When one parent lives in Illinois and the other lives in another state, Illinois courts use the Uniform Child-Custody Jurisdiction and Enforcement Act to determine which state’s court should have jurisdiction to handle the child custody dispute. The law is a federal one that has been adopted by 49 states, including Illinois. It is used to determine initial jurisdiction as well as modification cases and emergency situations. While UCCJEA cases are rare in Illinois, custody lawyers do handle them occasionally.
Initial Jurisdiction Determinations
There are four tests that courts use to determine initial jurisdiction in newly filed child custody cases when one parent has raised an objection to jurisdiction in a child custody proceeding. The tests include the following:
- Home state jurisdiction
- Significant connection and substantial evidence jurisdiction
- Convenient forum jurisdiction
- Child’s location if no state has jurisdiction
A child’s home state is one in which the child is currently living and has been present for at least six months or one from which a child lived within the last six months before the filing. Custody lawyers ask how long children have lived in each state when parents have moved frequently and when they did. If neither Illinois nor the other state is the child’s home state, then the court may next look at the significant connection and substantial evidence jurisdiction test. When child custody cases have been filed in both Illinois and in another state when there is no home state, the judges will participate in a teleconference in order to determine which state will take jurisdiction. They will consider whether there is substantial evidence of the child’s connection to either state, and the state in which the case was filed first will get to determine jurisdiction.
If no substantial evidence exists, then the court will next determine which state is a convenient forum. Finally, if a jurisdiction does not exist under the first three tests, the jurisdiction where the child is currently located will have jurisdiction over the child custody matter.
When a motion to modify a previously issued order is filed in Illinois for an order originating in another state, the original state must first decline jurisdiction or the parents and the child must no longer live in the original state. The originating state may also find that Illinois is a more convenient forum or that the issuing state does not have continuing and exclusive jurisdiction. If a parent or the child still live in the originating state, the issuing state must decline jurisdiction. If none of the parties still remain there, then the courts conduct the analysis in the same way that it is done in initial jurisdiction cases. Custody lawyers may provide analyses to their clients.
The UCCJEA allows a parent to request that an Illinois court takes emergency jurisdiction over a case. The same can be requested by the other parent who resides outside of the state in that state. This is used in cases involving abandonment or when a child has been abused or threatened with abuse in order to protect the child. If another state holds jurisdiction, but Illinois assumes temporary emergency jurisdiction over the case, the judge will provide a time period within the temporary order within which a parent must get an order from the state that holds jurisdiction. The temporary emergency jurisdiction will end when the parent gets the order or when the time period ends.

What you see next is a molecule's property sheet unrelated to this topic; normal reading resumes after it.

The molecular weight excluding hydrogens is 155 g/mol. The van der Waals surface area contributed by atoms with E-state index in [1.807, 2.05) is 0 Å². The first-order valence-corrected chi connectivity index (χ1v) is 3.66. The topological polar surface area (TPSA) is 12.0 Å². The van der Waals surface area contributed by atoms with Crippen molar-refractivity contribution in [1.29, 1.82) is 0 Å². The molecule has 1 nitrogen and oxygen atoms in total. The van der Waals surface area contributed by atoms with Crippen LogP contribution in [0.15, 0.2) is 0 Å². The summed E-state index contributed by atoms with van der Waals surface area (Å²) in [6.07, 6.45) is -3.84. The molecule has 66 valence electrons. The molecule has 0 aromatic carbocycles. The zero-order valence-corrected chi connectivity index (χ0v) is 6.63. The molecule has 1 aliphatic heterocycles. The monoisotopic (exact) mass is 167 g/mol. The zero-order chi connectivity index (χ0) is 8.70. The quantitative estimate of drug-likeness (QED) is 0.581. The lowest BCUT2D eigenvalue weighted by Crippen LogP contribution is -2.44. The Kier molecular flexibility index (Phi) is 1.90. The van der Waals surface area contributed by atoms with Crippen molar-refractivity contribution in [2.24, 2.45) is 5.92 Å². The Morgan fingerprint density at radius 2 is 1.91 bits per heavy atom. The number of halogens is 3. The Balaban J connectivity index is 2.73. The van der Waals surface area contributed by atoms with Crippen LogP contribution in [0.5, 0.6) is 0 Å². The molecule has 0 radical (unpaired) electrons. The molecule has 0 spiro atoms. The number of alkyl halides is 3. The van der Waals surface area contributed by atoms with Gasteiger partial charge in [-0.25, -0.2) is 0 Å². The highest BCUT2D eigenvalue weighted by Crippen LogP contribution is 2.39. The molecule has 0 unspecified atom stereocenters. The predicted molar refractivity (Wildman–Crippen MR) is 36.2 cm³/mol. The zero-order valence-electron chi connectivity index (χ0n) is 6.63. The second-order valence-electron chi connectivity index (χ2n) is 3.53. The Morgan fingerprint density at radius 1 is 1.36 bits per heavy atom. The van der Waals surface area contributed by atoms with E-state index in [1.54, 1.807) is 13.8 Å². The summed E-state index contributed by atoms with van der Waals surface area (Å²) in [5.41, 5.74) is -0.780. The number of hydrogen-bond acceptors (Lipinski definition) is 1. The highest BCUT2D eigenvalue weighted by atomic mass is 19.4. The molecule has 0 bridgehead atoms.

Enforcing Child Custody and Visitation Orders
The UCCJEA also provides that Illinois must enforce the child custody and visitation orders that originate in other states. A parent may do this by registering the out-of-state order in Illinois, and if doing so is not contested by the other parent, then Illinois must enforce the order. Courts may also follow an expedited process by ordering a parent to appear with the child the next available judicial day after they receive verified petitions.
If a parent believes that the child is in danger or that the other parent may remove the child from Illinois, then the parent may also file a petition asking the court to issue a warrant for the immediate physical custody of the child. If the judge issues the warrant, then law enforcement officers will serve it and take custody of the child.
The UCCJEA has additional remedies that allow prosecutors to have law enforcement officers locate children. This lets parents and others who are victims of parental kidnapping to seek redress through the criminal justice system. Together, the set of enforcement provisions provides a robust package of enforcement capabilities in order to enforce out-of-state child custody and visitation orders in Illinois.
Custody lawyers understand that jurisdiction battles are both rare and complex. They work to help their clients navigate the complexities of the UCCJEA in determining jurisdiction to hear custody matters.